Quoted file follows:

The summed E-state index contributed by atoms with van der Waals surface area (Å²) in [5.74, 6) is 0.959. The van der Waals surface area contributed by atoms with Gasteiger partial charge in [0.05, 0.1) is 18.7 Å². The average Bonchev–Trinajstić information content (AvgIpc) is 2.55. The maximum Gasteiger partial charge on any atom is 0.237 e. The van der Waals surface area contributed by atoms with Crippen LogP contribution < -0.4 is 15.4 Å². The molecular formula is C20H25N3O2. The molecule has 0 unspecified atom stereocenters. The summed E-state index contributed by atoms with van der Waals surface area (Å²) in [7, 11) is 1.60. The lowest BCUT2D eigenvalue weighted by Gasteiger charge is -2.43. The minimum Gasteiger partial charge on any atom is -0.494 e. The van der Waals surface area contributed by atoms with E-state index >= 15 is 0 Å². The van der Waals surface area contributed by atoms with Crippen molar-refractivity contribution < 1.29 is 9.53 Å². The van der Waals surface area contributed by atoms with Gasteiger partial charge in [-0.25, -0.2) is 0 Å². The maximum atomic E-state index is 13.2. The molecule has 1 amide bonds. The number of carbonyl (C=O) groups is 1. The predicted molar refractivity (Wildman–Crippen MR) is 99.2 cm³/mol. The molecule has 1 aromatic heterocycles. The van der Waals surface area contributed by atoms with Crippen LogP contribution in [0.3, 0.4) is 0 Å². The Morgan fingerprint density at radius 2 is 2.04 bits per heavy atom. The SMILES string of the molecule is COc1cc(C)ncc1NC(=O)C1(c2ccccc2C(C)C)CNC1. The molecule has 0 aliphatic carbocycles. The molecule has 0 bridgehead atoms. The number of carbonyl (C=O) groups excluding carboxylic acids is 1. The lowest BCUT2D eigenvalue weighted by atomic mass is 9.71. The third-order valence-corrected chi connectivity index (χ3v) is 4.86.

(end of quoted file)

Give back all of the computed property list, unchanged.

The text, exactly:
The summed E-state index contributed by atoms with van der Waals surface area (Å²) in [5.74, 6) is 0.959. The van der Waals surface area contributed by atoms with Gasteiger partial charge in [0.05, 0.1) is 18.7 Å². The average Bonchev–Trinajstić information content (AvgIpc) is 2.55. The maximum Gasteiger partial charge on any atom is 0.237 e. The van der Waals surface area contributed by atoms with Crippen LogP contribution < -0.4 is 15.4 Å². The molecular formula is C20H25N3O2. The molecule has 0 unspecified atom stereocenters. The summed E-state index contributed by atoms with van der Waals surface area (Å²) in [7, 11) is 1.60. The lowest BCUT2D eigenvalue weighted by Gasteiger charge is -2.43. The minimum Gasteiger partial charge on any atom is -0.494 e. The van der Waals surface area contributed by atoms with E-state index >= 15 is 0 Å². The van der Waals surface area contributed by atoms with Crippen molar-refractivity contribution < 1.29 is 9.53 Å². The van der Waals surface area contributed by atoms with Gasteiger partial charge in [-0.25, -0.2) is 0 Å². The maximum atomic E-state index is 13.2. The molecule has 1 amide bonds. The number of carbonyl (C=O) groups is 1. The predicted molar refractivity (Wildman–Crippen MR) is 99.2 cm³/mol. The molecule has 1 aromatic heterocycles. The van der Waals surface area contributed by atoms with Crippen LogP contribution in [0.3, 0.4) is 0 Å². The Morgan fingerprint density at radius 2 is 2.04 bits per heavy atom. The SMILES string of the molecule is COc1cc(C)ncc1NC(=O)C1(c2ccccc2C(C)C)CNC1. The molecule has 0 aliphatic carbocycles. The molecule has 0 bridgehead atoms. The number of carbonyl (C=O) groups excluding carboxylic acids is 1. The lowest BCUT2D eigenvalue weighted by atomic mass is 9.71. The third-order valence-corrected chi connectivity index (χ3v) is 4.86.